SAN DIEGO — The Department of Homeland Security has long said that its priority is to deport criminals and immigrants who pose a threat to national security. But enforcement of immigration laws has tightened beyond that guideline, with almost 80,000 non-criminal immigrants across the country deported since 2009.
New guidelines on "prosecutorial discretion" grant law-enforcement agents the ability to decide, on a case-by-case basis, whether an undocumented immigrant ought to be deported.
"The Administration is talking about cases that are pending in every immigration court around the country, not just the border regions," said Melissa Crow, director of the Legal Action Center at the American Immigration Council, a Washington-based nonprofit advocacy group.
"They're talking about cases at various stages of proceedings, and also on appeal to the federal courts. And also all different kinds of cases, definitely not just DREAM Act-eligible students."
Among other effects, the new rules would mean undocumented students could be allowed to stay and even apply for work permits. Military families, victims of crime, gay couples and others who pose no threat to public safety are also included. DHS says the move will prevent low-priority cases from continuing to clog the court system.
Arizona v. United States, 567 U.S. ___, 132 S. Ct. 2492 (2012)
In a 5-3 decision written by Justice Kennedy, the Supreme Court found that three provisions of Arizona SB 1070 were preempted by federal immigration law and so allowed a preliminary injunction against those provisions to become permanent. The Court found that an additional section of the law was not preempted, but did not preclude future legal challenges to that provision. The decision affirmed in part and reversed in part a decision by the Ninth Circuit, see United States v. Arizona, 641 F.3d 339 (9th Cir. 2011).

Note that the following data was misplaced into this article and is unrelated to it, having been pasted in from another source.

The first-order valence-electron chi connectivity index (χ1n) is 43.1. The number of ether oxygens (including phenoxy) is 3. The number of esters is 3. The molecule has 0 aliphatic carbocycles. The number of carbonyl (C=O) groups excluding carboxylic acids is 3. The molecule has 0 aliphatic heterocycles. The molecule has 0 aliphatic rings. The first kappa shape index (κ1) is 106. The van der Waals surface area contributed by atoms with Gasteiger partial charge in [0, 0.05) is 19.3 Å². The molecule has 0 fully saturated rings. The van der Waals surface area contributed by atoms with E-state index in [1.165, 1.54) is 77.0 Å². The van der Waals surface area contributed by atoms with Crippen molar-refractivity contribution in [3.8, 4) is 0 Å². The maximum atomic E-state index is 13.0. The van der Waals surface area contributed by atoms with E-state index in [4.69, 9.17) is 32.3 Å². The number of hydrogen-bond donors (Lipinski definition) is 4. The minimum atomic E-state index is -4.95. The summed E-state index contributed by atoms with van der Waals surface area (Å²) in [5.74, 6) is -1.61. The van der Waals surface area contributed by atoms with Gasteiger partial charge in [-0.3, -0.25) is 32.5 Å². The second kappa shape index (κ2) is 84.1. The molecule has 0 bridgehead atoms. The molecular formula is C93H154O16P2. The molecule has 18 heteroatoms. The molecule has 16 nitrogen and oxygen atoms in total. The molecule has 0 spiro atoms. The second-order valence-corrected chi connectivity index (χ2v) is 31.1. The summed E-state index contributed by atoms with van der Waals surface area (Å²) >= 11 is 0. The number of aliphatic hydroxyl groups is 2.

The Court found that Sections 3, 5(C), and 6 of Arizona SB 1070 were preempted by federal law. Section 3, which would have made it an Arizona state offense for unauthorized immigrants to violate the federal law requiring them to apply for registration with the federal government and to carry a registration card, was found to intrude upon an area of law that Congress has entrusted entirely to the federal government. The Court also held that Section 5(C), which would have made it a state crime for immigrants without work authorization to apply for work, solicit work in a public place, or perform work in Arizona, was preempted by the comprehensive federal system that regulating unauthorized employment of noncitizens. Finally, the Court found that Section 6, authorizing law enforcement to arrest immigrants without a warrant where probable cause existed that they committed a public offense making them removable from the United States, was preempted by the federal immigration enforcement scheme, which only allows local police to perform the functions of federal immigration officers in limited circumstances. In so finding, the Court implicitly rejected Arizona’s argument that local police have inherent authority to make arrests for civil violations of the immigration laws.Read more...
Members of the Latino community in Alabama closed their businesses and stayed away from work and school Wednesday to make a point about their contribution to Alabama’s economy. A closer look reveals it is a significant contribution, regardless of legal status.
Alabama’s unduly restrictive new illegal immigration law has prompted a backlash from many in the state’s Latino community, who rightly contend they are an important part of the state’s economy.
Latino-owned businesses closed their doors Wednesday, and many Latino workers and students stayed home in a show of solidarity against what is considered the nation’s strictest immigration law.
A three-judge federal panel temporarily blocked enforcement of parts of the law Friday, but most of the objectionable portions of the law that give police sweeping powers to detain people suspected of being in Alabama illegally were left intact. The court will review the law in the coming months.